Sperone Westwater is pleased to present William Wegman: In the Studio, an online exhibition of new paintings made at the artist’s studio over the past three months. Speaking about his process, Wegman explained:
"I have a lot of postcards. Suitcases filled with them. Friends give them to me, artists, my sister, people who inherit them, people who collect them for years and then don’t know what to do with them. Some are pretty and others are not. There are divided cards, pictures within pictures, cards with words, cards that are terribly designed and others notable for their lack of design. There is variety!
Since the early 90s, postcards have found their way into my paintings. The cards that I use determine the direction of the painting, suggesting style and scale and the problem of how, for instance, a Madonna Inn postcard from the 70s could possibly connect to a postcard of General Grant’s bedroom becomes an interesting problem for me. The postcards lead me in directions I could not have imagined.
Recently I have been working on some paintings without postcards. My inspiration: television, Mondrian, frames, wood paneling, Ben Nicholson or one of my typing paper pencil drawings from the early 70s, re-envisioned, faux-matted and framed in oil paint."
Wegman's postcard paintings merge found imagery with imagination. Extending the subject matter of each card in oil pant, he constructs imagined scenes that range from intimate interiors to cosmic vistas. Each painting is spatially complex, allowing cultures and epochs to collide. The artist’s hand is always made evident through humor and improvisation. In Interior Exposition, living and dining spaces are extended into playful, scrawling loops. Fireplaced plays with the same subject of the living room, placing postcards of fireplaces into vignetted rooms, sectioned off with abstract geometric shapes that confuse foreground and background. TV Tone (Orange) turns a vintage television into the screen of a lookalike retro monitor and Trophy Town transforms city landmarks like fountains and buildings into sturdy, skyscraper-like figurines on painted pedestals. In Wood Work, Wegman repaints other paintings by Piet Mondrian, although he says, “I’m not that interested in capturing these works of art by other artists and calling them mine. I like to find a home for them, and I’m happy playing around with them. They’re reproductions, not the originals.”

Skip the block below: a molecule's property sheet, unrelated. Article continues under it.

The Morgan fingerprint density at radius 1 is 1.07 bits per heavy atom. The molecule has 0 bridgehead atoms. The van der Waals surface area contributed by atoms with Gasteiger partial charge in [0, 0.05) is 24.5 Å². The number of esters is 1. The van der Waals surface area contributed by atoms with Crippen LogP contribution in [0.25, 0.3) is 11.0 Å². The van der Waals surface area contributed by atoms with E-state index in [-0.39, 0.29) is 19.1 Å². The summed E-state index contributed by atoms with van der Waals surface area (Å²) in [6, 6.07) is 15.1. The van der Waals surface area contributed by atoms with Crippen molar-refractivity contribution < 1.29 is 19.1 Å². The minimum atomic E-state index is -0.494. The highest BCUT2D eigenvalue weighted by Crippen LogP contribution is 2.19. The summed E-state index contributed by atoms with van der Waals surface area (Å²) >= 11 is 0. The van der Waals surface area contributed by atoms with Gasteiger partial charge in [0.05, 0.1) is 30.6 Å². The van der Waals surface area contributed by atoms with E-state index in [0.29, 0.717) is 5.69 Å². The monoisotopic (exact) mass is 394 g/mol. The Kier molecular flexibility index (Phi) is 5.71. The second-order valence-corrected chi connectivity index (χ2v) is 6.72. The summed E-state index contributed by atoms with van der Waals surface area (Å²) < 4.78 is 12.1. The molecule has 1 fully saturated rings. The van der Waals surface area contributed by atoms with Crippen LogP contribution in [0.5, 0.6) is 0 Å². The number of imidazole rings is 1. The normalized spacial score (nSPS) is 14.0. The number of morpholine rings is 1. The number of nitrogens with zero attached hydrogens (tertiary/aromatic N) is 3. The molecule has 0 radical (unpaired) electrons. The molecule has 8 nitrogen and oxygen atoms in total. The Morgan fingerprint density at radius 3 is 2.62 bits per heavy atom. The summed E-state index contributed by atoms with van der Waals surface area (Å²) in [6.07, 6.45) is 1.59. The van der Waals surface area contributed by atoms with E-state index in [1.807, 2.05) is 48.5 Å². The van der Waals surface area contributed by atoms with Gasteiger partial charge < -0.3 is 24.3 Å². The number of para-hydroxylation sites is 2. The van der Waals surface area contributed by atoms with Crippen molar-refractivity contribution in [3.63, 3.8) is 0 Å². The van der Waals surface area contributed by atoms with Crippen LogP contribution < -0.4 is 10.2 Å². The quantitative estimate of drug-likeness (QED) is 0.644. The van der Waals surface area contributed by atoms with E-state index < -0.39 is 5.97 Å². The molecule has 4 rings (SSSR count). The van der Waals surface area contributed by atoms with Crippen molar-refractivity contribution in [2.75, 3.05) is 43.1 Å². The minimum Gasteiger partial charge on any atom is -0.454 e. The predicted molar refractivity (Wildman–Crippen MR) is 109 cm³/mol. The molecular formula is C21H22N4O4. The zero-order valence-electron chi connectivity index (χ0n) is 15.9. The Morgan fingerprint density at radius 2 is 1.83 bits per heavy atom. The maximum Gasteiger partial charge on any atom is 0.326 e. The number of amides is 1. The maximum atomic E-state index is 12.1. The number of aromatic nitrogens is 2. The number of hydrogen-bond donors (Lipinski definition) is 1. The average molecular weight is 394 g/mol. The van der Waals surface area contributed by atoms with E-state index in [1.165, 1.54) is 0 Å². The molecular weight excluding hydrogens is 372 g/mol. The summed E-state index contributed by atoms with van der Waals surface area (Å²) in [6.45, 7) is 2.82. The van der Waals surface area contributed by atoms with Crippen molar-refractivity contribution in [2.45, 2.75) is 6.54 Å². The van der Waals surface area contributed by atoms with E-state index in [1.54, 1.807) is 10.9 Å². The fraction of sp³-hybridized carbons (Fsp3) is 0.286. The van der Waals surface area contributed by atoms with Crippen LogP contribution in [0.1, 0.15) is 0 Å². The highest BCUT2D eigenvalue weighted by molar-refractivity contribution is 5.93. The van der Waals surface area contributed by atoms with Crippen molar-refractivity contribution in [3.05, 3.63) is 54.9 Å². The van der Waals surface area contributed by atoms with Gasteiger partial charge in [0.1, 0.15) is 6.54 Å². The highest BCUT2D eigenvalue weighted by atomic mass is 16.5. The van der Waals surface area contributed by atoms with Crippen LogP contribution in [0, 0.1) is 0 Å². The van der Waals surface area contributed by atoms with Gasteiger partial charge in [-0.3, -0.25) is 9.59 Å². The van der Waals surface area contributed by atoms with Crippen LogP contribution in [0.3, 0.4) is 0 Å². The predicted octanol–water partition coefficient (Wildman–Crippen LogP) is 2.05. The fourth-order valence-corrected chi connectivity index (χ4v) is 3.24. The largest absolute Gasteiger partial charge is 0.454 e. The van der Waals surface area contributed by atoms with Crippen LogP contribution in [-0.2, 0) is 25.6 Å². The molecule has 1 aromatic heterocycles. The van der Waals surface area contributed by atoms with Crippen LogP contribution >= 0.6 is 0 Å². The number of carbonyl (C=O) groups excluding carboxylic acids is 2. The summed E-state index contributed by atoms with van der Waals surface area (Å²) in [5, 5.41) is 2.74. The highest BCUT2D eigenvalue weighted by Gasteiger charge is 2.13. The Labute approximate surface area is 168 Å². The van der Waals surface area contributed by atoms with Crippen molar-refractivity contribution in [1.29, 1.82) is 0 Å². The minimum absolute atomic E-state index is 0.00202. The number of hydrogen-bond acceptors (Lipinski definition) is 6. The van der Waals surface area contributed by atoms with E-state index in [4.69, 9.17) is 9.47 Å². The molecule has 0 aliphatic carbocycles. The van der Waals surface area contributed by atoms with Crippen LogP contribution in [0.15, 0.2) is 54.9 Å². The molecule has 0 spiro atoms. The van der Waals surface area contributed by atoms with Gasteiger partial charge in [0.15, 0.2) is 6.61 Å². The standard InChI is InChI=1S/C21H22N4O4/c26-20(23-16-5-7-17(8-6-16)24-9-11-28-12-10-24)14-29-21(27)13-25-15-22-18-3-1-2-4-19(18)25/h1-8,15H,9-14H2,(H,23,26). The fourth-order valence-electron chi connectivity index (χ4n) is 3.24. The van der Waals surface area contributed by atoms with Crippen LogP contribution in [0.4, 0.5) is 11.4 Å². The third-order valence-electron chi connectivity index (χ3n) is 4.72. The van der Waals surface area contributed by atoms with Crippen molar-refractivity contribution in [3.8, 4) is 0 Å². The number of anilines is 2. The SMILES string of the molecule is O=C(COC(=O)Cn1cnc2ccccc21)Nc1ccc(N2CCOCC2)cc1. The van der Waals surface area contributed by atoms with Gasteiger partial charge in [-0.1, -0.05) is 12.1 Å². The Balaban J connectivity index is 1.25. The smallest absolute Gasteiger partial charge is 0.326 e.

These works exhibit an unabashed sense of play and showcase the artist as a collector, populating his pictures with an enormous range of imagery. Wegman continues to challenge himself to create a scaffolding for things that do not seem to go together, speaking to his long engagement with narrative, perspective, art history, humor, and pop culture in art.
Wegman's use of domestic props or personal items found at home has long been evident in his practice, dating back to the 1970s when he lived and worked in Southern California for a few years. Closely associated with Los Angeles artists such as Ed Ruscha, John Baldessari, Bruce Nauman, and Allen Ruppersberg, Wegman and his peers shared both a sense of irreverence towards conceptual art and maybe even more importantly, a sense of humor. Wegman turned to video, drawing, and photography, using each medium in ironic ways that poked fun at the academic, East Coast version of conceptualism, deflating the pretensions of Conceptual Art at a time when it was being codified and institutionalized.